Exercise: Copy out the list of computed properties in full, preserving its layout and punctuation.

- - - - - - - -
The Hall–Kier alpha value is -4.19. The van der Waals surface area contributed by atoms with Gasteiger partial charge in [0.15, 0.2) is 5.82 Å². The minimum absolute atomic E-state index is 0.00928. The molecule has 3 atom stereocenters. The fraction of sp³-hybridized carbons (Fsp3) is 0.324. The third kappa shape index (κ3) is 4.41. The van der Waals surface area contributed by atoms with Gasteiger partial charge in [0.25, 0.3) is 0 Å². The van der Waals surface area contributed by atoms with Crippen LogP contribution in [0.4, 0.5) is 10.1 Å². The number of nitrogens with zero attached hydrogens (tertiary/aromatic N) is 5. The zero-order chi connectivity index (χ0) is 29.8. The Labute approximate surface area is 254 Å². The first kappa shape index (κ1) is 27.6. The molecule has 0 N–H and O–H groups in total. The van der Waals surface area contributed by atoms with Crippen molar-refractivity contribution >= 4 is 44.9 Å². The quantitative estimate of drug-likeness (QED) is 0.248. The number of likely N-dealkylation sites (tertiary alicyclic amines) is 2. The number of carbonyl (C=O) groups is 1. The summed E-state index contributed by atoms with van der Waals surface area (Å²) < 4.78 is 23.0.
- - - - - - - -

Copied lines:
The Hall–Kier alpha value is -4.19. The van der Waals surface area contributed by atoms with Gasteiger partial charge in [0.15, 0.2) is 5.82 Å². The minimum absolute atomic E-state index is 0.00928. The molecule has 3 atom stereocenters. The fraction of sp³-hybridized carbons (Fsp3) is 0.324. The third kappa shape index (κ3) is 4.41. The van der Waals surface area contributed by atoms with Gasteiger partial charge in [0.25, 0.3) is 0 Å². The van der Waals surface area contributed by atoms with Crippen LogP contribution in [0.4, 0.5) is 10.1 Å². The number of nitrogens with zero attached hydrogens (tertiary/aromatic N) is 5. The zero-order chi connectivity index (χ0) is 29.8. The Labute approximate surface area is 254 Å². The first kappa shape index (κ1) is 27.6. The molecule has 0 N–H and O–H groups in total. The van der Waals surface area contributed by atoms with Crippen molar-refractivity contribution >= 4 is 44.9 Å². The quantitative estimate of drug-likeness (QED) is 0.248. The number of likely N-dealkylation sites (tertiary alicyclic amines) is 2. The number of carbonyl (C=O) groups is 1. The summed E-state index contributed by atoms with van der Waals surface area (Å²) < 4.78 is 23.0.